Getting to know Tracy Salcedo, SMP Board
This is the first of a series of monthly interviews we are conducting with the Sonoma Mountain Preservation board members.
Tracy Salcedo lives on the skirts of Sonoma Mountain in Glen Ellen and is the author of more than 25 guidebooks to destinations in California and Colorado; mountains are Tracy’s inspiration. She wrote the chapter on recreation for SMP’s beautiful book Where the World Begins, Sonoma Mountain Stories and Images. Tracy Salcedo is a little bit new and a little bit old on the SMP board. She first joined in 2000 but took a hiatus due to the extra work of family life, rejoining in 2020. Besides being a board member and writer, she is also an editor and librarian. She holds a degree in Anthropology from UC Berkeley.
You have obviously been around considering all the books you have written. Where are you from and how did you end up in Glen Ellen?
I was born in San Francisco and raised partly in Daly City, partly in Fairfax in Marin County. Then, I lived in Colorado for 15 years after finishing college at UC Berkeley. When my kids were very young, we decided to move back to California to be with family, all of whom live in Marin. We couldn’t afford anything there, so we settled in Glen Ellen — which turned out to be the perfect place for us.
What drew you to join the SMP board?
I had started volunteering for land conservation nonprofits while living in Colorado (PlanJeffco and the Mountain Area Land Trust) and wanted to continue to support open space preservation upon our return to California. I started as a volunteer with the Marin Agricultural Land Trust but wanted to bring it closer to home in Glen Ellen since I had a young family at the time. So I looked in my backyard. I found SMP through friends who knew the Ellmans and the Eliots.
What were the earlier days of SMP like?
The board is a lot like it is now — the meeting of like-minded people with a passion for preserving as much as they can of wildland and open spaces in the area. Back in the early 2000s, the group was focused on linking parcels along Sonoma Mountain’s ridgeline, including the McCrea property, and providing public access via extending the Ridge Trail. The idea was to bring people onto the mountain and help ensure her integrity as a valley backdrop and icon. I was welcomed on the board but, as I was a busy parent, couldn’t contribute nearly as much as I wanted; the heavy lifting and the political and bureaucratic work was done by the Eliots, the Ellmans, Helen, Mickey, and Marilyn. They were the movers and shakers.
How are things different at SMP, more than two decades after you first joined?
Things are obviously different, given the changing of the guard, but they are also the same. Board members today are just as dedicated to the mountain as they were twenty years ago. However, they face different challenges and have cultivated new connections. They’ve been welcoming board members from the other side of the mountain, like Petaluma and Penngrove. SMP is also building educational components.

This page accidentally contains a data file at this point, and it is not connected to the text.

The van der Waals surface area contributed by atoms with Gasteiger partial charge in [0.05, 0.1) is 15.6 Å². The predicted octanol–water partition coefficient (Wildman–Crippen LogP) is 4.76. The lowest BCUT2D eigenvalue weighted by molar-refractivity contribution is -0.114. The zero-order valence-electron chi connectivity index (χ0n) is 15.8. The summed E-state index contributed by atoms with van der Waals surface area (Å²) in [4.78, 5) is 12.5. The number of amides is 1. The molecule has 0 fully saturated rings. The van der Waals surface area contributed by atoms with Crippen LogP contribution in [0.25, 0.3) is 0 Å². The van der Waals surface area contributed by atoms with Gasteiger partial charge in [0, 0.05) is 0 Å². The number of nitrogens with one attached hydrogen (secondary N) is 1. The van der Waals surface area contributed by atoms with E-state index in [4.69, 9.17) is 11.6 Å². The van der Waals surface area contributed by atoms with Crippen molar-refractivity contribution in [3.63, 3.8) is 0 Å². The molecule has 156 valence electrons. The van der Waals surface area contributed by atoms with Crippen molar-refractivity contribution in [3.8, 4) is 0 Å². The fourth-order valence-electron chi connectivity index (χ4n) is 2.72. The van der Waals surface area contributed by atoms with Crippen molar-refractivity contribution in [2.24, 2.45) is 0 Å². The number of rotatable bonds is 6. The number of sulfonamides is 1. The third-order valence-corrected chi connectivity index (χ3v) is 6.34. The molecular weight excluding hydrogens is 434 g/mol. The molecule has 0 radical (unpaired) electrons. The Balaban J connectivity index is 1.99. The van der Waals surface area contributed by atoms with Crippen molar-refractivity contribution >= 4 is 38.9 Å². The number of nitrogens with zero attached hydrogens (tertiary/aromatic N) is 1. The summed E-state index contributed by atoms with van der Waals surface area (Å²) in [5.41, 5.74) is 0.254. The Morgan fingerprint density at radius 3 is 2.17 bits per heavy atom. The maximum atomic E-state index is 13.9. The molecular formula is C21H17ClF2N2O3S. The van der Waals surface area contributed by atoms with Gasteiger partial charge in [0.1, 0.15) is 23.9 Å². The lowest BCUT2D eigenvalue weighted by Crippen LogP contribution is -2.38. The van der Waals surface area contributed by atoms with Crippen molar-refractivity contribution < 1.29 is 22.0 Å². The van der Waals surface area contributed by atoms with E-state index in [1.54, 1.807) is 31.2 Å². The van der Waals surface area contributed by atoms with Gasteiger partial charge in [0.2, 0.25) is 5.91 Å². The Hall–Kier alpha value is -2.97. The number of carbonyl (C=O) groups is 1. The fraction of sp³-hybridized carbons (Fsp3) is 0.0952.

What are your main focuses in SMP right now?
My current focus is on the SDC — making sure the open space, both on the mountain itself as well as across Arnold Drive (Lake Suttonfield) is fully and permanently protected, and then (hopefully) ensuring the development of the campus doesn’t mess with the quality of that preservation.
What is your most memorable story about being on the SMP Board?
We held a summit meeting on a property at the mountain’s summit a few years back. It was the first time I’d ever been to the top; being a resident of Glen Ellen, I’d always approached from the other side, where fences keep you off the top. I knew I was in the right place — I had found my tribe in many ways during that summit, but the moment it crystalized was when board member Kim Batchelder led us to the pile of rocks that marks the high point and assured us that he’d banged around on them to let the rattlesnakes know that we were coming.
Do you have a good story about Sonoma Mountain?
Ha! Yeah, I’ve got lots of stories, but the one that springs to mind is when I fell on a steep trail linking Jack London SHP to the SDC and broke my ankle. I walk all over that side of the mountain all the time, sometimes fully present, sometimes thoughtlessly, sometimes preoccupied, but most often all of the above. The mountain took me down a notch that day, thankfully. She reminded me to pay attention, that every footfall is important.
What books are you most proud of? Which books were the most fun to create?
I am most proud of my guidebook to Lassen Volcanic National Park. It was my first “big” guide — I researched and wrote the first edition shortly after we returned to California in the late 1990s. I have learned so much by revisiting the park again and again over the years. Lassen Volcanic has given me a great gift: The National Outdoor Book Award, which I won for the third edition in 2020. It’s hard to explain, but it felt reciprocal, like somehow the park was telling me she loves me as much as I love her.
As far as what I’m finding most fun to create, writing essays about experiences in the parks are a ton of fun. I’m getting a lot of satisfaction from not only writing about how to get to incredible places, but also ways people might experience those places more completely, whether through cultural history, natural history, or personal narrative. Creative nonfiction has become my storytelling vehicle of choice.
What do you love the most about Sonoma Mountain?
I love that she’s here. I love her mass, her variety, her accessibility. She’s the foundation for what I call home, and I am grateful to be able to give back in any small way.
Interview conducted by Soneile Hymn. This interview has been edited for clarity and readability.